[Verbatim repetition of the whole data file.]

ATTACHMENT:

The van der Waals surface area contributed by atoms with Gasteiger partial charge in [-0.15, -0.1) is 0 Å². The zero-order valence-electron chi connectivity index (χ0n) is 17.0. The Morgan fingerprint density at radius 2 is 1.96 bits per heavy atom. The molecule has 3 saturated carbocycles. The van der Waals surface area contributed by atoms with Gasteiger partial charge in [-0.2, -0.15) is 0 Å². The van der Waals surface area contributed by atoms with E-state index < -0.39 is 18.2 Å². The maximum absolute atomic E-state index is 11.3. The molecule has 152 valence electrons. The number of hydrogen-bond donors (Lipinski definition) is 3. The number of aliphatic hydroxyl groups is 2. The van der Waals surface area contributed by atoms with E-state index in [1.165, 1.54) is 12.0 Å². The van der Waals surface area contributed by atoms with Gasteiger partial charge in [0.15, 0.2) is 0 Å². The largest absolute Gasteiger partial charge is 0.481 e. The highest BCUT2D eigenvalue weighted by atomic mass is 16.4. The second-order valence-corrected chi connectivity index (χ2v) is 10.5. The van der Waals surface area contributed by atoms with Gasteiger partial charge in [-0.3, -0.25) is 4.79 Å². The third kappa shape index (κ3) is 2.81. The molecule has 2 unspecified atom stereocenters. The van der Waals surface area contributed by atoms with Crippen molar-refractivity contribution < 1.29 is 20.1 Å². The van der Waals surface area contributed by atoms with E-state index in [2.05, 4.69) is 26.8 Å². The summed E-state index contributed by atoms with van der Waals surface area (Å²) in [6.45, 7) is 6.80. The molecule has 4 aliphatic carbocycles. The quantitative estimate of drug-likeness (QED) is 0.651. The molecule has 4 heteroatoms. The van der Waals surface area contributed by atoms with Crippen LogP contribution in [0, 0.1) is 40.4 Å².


The van der Waals surface area contributed by atoms with Gasteiger partial charge in [-0.15, -0.1) is 0 Å². The zero-order valence-electron chi connectivity index (χ0n) is 17.0. The Morgan fingerprint density at radius 2 is 1.96 bits per heavy atom. The molecule has 3 saturated carbocycles. The van der Waals surface area contributed by atoms with Gasteiger partial charge in [-0.2, -0.15) is 0 Å². The van der Waals surface area contributed by atoms with E-state index < -0.39 is 18.2 Å². The maximum absolute atomic E-state index is 11.3. The molecule has 152 valence electrons. The number of hydrogen-bond donors (Lipinski definition) is 3. The number of aliphatic hydroxyl groups is 2. The van der Waals surface area contributed by atoms with E-state index in [1.165, 1.54) is 12.0 Å². The van der Waals surface area contributed by atoms with Gasteiger partial charge in [0.15, 0.2) is 0 Å². The largest absolute Gasteiger partial charge is 0.481 e. The highest BCUT2D eigenvalue weighted by atomic mass is 16.4. The second-order valence-corrected chi connectivity index (χ2v) is 10.5. The van der Waals surface area contributed by atoms with Gasteiger partial charge in [-0.3, -0.25) is 4.79 Å². The third kappa shape index (κ3) is 2.81. The molecule has 2 unspecified atom stereocenters. The van der Waals surface area contributed by atoms with Crippen molar-refractivity contribution < 1.29 is 20.1 Å². The van der Waals surface area contributed by atoms with E-state index in [2.05, 4.69) is 26.8 Å². The summed E-state index contributed by atoms with van der Waals surface area (Å²) in [6.45, 7) is 6.80. The molecule has 4 aliphatic carbocycles. The quantitative estimate of drug-likeness (QED) is 0.651. The molecule has 4 heteroatoms. The van der Waals surface area contributed by atoms with Crippen LogP contribution in [0, 0.1) is 40.4 Å².